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With recent sale, Emmerich Publishing includes 26 properties

East Central Mississippi newspapers have new owner

Wyatt Emmerich has added another chapter to the family newspaper-publishing legacy.

Last month, Emmerich, a third-generation newspaperman, added to his burgeoning publishing empire three Mississippi community newspapers and a shopper’s guide: Winston County Journal in Louisville, The Choctaw Plain Dealer in Ackerman, Webster Progress-Times of Eupora and Red Hills Shopper’s Guide.

“Weekly newspapers serve an important role in their communities,” said Emmerich, president of Jackson-based Emmerich Newspapers Inc. “Our goal is to make them the best possible newspapers that their market can support. My company specializes in community newspapers, and we think we do a good job in serving the communities.”

The Emmerich publishing family began as something of a fluke. Emmerich’s grandfather, Oliver Emmerich, was a county agent during the Depression years when the McComb Enterprise asked him to pen a column about his job. He discovered that it was easier to write about the job than do it, so he bought the newspaper and moved his career into a different direction.

Emmerich’s father, John Emmerich, fell in love with the newspaper business at an early age, long before publishing conglomerates ruled the dailies. After serving as news editor of The Baltimore Sun and editorial page director of The Houston Chronicle, the elder Emmerich bought The Greenwood Commonwealth in 1973 for $1 million.

While in high school, Wyatt Emmerich worked in the darkrooms after school and occasionally wrote stories for the community newspaper. One summer, he sold a record number of newspaper subscriptions door to door. He was voted Most Likely To Succeed in his 1976 graduating class from Greenwood High School and earned an economics degree from Harvard University, where he was editor of the Harvard Crimson and interned at The Philadelphia Inquirer.

After working as a reporter for a daily newspaper in Cocoa, Fla., and The Dallas Times Herald, and attending business school at the University of California-Los Angeles (UCLA), Emmerich returned to Mississippi to take the reins of The Northside Sun, a weekly newspaper that his dad had acquired. Emmerich was named publisher in 1985.

Not quite ready to settle down, Emmerich took time off to journey to Australia and work as a senior analyst for strategic planning at the New York Times Company and a newspaper advisor for Merrill Lynch. He returned home to help run the family business after his dad bought the local Clarksdale newspaper.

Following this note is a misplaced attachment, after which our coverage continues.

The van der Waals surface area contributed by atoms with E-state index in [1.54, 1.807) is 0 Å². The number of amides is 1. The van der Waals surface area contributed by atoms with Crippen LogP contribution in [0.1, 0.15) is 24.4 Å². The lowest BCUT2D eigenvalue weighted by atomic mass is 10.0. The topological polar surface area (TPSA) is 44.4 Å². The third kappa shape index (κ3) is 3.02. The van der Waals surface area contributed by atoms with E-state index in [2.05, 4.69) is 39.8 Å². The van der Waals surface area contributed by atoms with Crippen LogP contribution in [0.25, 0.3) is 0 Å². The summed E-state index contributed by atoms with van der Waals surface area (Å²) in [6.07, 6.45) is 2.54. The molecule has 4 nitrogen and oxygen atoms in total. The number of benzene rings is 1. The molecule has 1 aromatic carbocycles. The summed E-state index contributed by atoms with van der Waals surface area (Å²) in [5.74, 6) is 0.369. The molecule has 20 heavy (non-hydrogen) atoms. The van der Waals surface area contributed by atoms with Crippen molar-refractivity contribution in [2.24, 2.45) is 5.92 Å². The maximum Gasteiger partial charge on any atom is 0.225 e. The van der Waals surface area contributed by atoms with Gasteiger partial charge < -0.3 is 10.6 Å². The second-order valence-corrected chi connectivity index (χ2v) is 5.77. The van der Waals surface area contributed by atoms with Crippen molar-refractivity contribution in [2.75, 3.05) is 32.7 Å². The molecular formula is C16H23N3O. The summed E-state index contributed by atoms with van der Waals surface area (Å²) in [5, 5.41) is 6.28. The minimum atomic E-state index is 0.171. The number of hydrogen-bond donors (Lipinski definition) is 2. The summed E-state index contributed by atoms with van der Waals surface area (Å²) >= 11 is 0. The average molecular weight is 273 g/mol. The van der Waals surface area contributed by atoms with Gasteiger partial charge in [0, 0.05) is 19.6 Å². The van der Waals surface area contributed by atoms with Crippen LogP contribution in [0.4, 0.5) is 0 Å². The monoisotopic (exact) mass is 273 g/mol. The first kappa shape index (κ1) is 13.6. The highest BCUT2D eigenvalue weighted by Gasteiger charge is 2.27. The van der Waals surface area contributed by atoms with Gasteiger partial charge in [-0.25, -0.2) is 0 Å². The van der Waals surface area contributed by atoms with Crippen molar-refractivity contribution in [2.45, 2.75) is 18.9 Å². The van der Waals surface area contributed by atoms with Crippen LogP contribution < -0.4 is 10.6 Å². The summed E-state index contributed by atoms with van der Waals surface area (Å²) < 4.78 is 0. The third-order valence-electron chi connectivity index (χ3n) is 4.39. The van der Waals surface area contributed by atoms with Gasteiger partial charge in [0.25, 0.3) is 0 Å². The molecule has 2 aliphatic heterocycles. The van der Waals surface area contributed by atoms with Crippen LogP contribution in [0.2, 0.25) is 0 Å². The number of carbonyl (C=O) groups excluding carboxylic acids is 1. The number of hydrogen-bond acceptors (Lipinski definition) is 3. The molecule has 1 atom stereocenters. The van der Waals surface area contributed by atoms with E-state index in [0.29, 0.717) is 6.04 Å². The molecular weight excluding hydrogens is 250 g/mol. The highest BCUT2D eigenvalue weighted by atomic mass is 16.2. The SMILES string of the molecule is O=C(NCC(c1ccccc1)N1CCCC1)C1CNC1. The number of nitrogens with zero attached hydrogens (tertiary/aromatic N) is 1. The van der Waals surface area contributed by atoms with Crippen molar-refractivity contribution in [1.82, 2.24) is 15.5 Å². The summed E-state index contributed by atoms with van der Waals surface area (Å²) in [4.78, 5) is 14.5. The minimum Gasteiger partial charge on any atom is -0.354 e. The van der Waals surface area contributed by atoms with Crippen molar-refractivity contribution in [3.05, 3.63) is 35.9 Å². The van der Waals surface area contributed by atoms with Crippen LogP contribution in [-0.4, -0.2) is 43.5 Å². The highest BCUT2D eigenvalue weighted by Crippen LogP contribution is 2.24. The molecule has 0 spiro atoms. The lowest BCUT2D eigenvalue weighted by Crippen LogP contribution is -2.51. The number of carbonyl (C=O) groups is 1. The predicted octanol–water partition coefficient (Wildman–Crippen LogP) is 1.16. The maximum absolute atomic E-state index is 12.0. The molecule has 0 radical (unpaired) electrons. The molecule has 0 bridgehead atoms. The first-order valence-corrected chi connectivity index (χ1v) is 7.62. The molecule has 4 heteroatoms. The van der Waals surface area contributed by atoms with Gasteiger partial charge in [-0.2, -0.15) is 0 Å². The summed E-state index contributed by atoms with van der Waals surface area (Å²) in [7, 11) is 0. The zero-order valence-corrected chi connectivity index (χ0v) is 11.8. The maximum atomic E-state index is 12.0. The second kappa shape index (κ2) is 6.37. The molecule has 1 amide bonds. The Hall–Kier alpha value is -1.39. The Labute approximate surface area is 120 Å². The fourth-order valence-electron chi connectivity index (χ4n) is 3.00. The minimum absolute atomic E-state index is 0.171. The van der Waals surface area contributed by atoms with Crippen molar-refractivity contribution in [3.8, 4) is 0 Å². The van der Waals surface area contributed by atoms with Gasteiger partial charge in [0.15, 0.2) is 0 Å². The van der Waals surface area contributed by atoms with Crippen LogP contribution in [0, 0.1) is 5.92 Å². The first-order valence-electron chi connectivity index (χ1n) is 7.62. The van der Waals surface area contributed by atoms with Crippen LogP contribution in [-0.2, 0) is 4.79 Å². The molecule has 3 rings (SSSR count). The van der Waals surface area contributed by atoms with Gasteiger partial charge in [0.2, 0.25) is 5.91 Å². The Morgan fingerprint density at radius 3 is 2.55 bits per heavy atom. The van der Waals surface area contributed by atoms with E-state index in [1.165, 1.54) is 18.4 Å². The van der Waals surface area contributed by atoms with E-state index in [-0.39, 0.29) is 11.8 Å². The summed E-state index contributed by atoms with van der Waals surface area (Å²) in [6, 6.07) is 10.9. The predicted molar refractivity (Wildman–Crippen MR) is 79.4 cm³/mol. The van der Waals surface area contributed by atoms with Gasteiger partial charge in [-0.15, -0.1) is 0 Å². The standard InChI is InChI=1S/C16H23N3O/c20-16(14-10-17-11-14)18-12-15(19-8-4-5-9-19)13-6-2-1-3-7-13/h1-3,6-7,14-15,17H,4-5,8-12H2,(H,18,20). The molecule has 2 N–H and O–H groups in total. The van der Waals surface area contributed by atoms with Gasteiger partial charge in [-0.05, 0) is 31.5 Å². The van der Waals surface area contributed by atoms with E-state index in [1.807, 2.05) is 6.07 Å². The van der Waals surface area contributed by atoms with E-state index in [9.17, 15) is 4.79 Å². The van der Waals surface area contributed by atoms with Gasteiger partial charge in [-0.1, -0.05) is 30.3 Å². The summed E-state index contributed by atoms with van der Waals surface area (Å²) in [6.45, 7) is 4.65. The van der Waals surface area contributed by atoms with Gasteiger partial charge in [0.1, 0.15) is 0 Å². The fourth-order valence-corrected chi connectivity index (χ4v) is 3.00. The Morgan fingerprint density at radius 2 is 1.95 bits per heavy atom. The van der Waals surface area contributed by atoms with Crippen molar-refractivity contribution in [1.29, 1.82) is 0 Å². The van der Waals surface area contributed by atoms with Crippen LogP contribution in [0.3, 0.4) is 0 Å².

In 1995, Emmerich’s dad died suddenly following complications from a heart attack, leaving his son with a collection of Mississippi community newspapers.
Since then, Emmerich has grown the business to include four dailies and 19 weeklies in Mississippi, two weeklies in Louisiana, and a weekly in Arkansas. Total circulation is 180,000, with paid circulation of 110,000.

“Generally, if you run them right, community newspapers can be stable properties,” said Emmerich. “The franchise is local news. There aren’t many vehicles for local news in smaller towns, yet people want to know what’s going on in their community.”

Newspaper veteran and Mississippi native John Walker had been named the new publisher of the Louisville-based operation, but Walker had taken his career in a different direction, and at press time, Emmerich could not disclose the name of the newly-hired publisher.

Emmerich’s newspapers are printed on presses in Greenville, Greenwood and McComb. Half of the presses in Greenwood and McComb have been recently replaced, and Emmerich is in the process of upgrading the printing equipment in Greenville.

“We’ve traded our black-and-white units for color units, and we plan to eventually go all color,” said Emmerich. “We’re improving our printing quality, doing more and better color.”

Emmerich said he’s not concerned about increased competition for advertising dollars, especially from the Internet, which has not done well on a local basis.

“The consolidation of retail — Wal-Mart and other big chains — has made it challenging for local newspapers,” he said. “We simply have to operate more efficiently and figure out new ways of doing things.”

Emmerich Newspapers

Carrolltown Conservative

Charleston Sun-Sentinel

Choctaw Plain Dealer
Clarke County Tribune

Clarksdale Press Register

Columbian-Progress

DeSoto County Tribute

Dumas Clarion

Franklinton Era-Leader

Greenville Delta Democrat Times

Greenwood Commonwealth

Hattiesburg Journal

Indianola Enterprise-Tocsin

Madison Journal

Magee Courier

McComb Enterprise-Journal

Northside Sun

Petal News

Rankin County Record

Simpson County News

Scott County Times

Times of South Mississippi

Webster Progress-Times

Winona Times

Winston County Journal

Yazoo Herald

— SOURCE: Emmerich Newspapers Inc.

Contact MBJ contributing writer Lynne Jeter at lwjeter@yahoo.com.

About Lynne W. Jeter

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